By Mitti Hicks
Published May 31, 2019
ROCK ISLAND, Ill. -- The Mississippi River is one of the backbones of the U.S. economy. During the spring season, barges carrying millions of tons of the nation’s most important resources can be seen crisscrossing the river.
“The river is called the ‘Mighty Mississippi’ for good reason,” said Deb Calhoun, senior vice president for the Waterways Council, Inc. “It is the key shipping artery for agriculture, inputs to manufacturing, chemicals, energy products, construction and building materials that are used domestically and for export to the world market through the Gulf of Mexico.”
But there’s not much water traffic this spring season due to historic flooding from snowmelt and rain in America’s heartland. Record-breaking rainfall has caused flooding along the Mississippi River and as a result, the river is basically closed for business.
“In a normal spring season, after we open the river back up for maintenance, we would be seeing a slew of barges coming through with products to get to farmers,” said Tom Heinfold, chief of operations for the U.S. Army Corps of Engineers.“But due to flooding, we’ve had to close our locks and none of those products are coming up this way.”
The Mississippi River originates from Lake Itasca in northern Minnesota and runs approximately 2,350 miles south to the Gulf of Mexico. The river is joined by hundreds of tributaries, including the Illinois, Missouri, and Ohio Rivers.
There are a total of 29 locks and dams on the Upper Mississippi River from St. Paul, Minn. to St. Louis, Mo. that are operated by the U.S. Army Corps of Engineers. They help maintain a nine-foot channel along the river to help the barges move through bodies of water that are at different heights.
The flooding, however, has caused too much water for the lock and dam systems to work properly, so ships are unable to get through the locks safely.
“We have never had the river closed for this long in a single year," Heinfold said. "It’s devastating for the economy.”
About 25 million tons of product travels through this part of the Mississippi River in a typical year, according to Heinfold. The impact from flooding is preventing products like fertilizer from getting to farmers in the region.
“By this time of the year, all of the farmers across Illinois and Iowa should have their crops planted right now and have the fertilizer on the field. It’s been so wet that farmers haven’t been able to get on their fields to plant and they wouldn’t anyway unless they knew that the fertilizer was right behind. The fertilizer has to get on the fields before the grains can sprout obviously but that can’t happen right now,” Heinfold said.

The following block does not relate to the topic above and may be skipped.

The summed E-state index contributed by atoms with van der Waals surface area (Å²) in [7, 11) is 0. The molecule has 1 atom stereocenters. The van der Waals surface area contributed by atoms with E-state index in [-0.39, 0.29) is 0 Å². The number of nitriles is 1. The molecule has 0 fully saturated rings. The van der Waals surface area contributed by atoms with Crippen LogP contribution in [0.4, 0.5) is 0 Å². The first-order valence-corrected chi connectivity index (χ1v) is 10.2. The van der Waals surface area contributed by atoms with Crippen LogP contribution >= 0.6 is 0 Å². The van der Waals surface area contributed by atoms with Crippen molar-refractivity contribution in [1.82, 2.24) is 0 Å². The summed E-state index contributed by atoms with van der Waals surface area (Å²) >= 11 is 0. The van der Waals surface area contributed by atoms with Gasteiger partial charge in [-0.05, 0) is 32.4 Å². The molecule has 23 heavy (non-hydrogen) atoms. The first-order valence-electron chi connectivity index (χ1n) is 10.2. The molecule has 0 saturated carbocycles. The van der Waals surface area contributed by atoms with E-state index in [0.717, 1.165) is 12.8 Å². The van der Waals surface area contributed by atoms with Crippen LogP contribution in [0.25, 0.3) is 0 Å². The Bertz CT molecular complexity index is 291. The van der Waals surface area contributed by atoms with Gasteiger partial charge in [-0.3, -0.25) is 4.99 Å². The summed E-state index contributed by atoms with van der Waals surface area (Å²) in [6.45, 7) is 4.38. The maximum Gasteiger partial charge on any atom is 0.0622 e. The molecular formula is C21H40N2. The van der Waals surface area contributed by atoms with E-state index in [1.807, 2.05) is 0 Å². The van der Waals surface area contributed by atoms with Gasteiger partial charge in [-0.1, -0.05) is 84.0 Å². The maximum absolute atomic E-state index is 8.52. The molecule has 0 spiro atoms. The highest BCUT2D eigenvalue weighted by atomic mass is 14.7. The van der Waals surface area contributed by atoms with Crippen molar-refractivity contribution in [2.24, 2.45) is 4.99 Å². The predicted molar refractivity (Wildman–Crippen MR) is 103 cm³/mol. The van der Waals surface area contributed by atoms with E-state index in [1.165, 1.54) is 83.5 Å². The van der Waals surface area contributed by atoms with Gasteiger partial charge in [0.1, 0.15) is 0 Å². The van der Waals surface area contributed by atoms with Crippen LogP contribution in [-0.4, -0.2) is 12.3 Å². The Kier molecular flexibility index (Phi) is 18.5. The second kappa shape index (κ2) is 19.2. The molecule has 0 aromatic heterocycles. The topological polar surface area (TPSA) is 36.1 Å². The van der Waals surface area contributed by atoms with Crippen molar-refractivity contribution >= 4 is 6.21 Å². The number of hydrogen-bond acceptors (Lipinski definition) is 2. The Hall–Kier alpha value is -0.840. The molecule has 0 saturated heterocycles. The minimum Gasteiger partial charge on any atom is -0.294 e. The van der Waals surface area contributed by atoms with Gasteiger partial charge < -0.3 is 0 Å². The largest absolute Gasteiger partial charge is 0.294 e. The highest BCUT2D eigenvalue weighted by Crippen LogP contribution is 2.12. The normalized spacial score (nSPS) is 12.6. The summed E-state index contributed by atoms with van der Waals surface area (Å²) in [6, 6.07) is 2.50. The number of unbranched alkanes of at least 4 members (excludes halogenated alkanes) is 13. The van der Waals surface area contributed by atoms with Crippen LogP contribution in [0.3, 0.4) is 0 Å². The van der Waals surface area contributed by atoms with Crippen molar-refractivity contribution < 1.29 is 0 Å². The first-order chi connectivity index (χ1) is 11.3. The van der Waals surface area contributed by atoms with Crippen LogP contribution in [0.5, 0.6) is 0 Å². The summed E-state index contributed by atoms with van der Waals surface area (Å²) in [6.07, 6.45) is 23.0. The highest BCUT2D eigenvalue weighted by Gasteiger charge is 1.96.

Already facing financial strains due to trade disputes with China and Mexico, the weather has caused a delay for farmers like Paul Jeschke, who has a soybean and corn farm in Mozan, Ill.
“Normally, we’re hoping to have our planting wrapped up to about the first week in May,” said Jeschke. “As of now, the very end of May, after Memorial Day now, we only have about 10 percent of our corn planted in one field and 4 percent of our soybeans planted.”
About 98 percent of everything that is sold on the international market from the U.S. goes through a navigation system maintained by the U.S. Army Corps of Engineers, according to Heinfold.
“Rivers are the most efficient means to transport American goods,” he said. "We can take nearly 1,000 tractor trailers off the road with every single 15-barge tow that comes through the river.”
The U.S. Army Corps of Engineers said it will take at least three weeks without any rain in the forecast before the water goes down low enough within the Rock Island, Ill. district before they can open the locks up again. So they are hoping it reopens towards the end of June -- if the rain holds off.
“When the water does go down, there’s a lot of work to do to restore the locks to an operational status,” Heinfold said. “There’s a lot of rift that piles up on the walls, there’s logs and trees that come down in pieces on the docks. Right now, that work is at least two or three weeks off."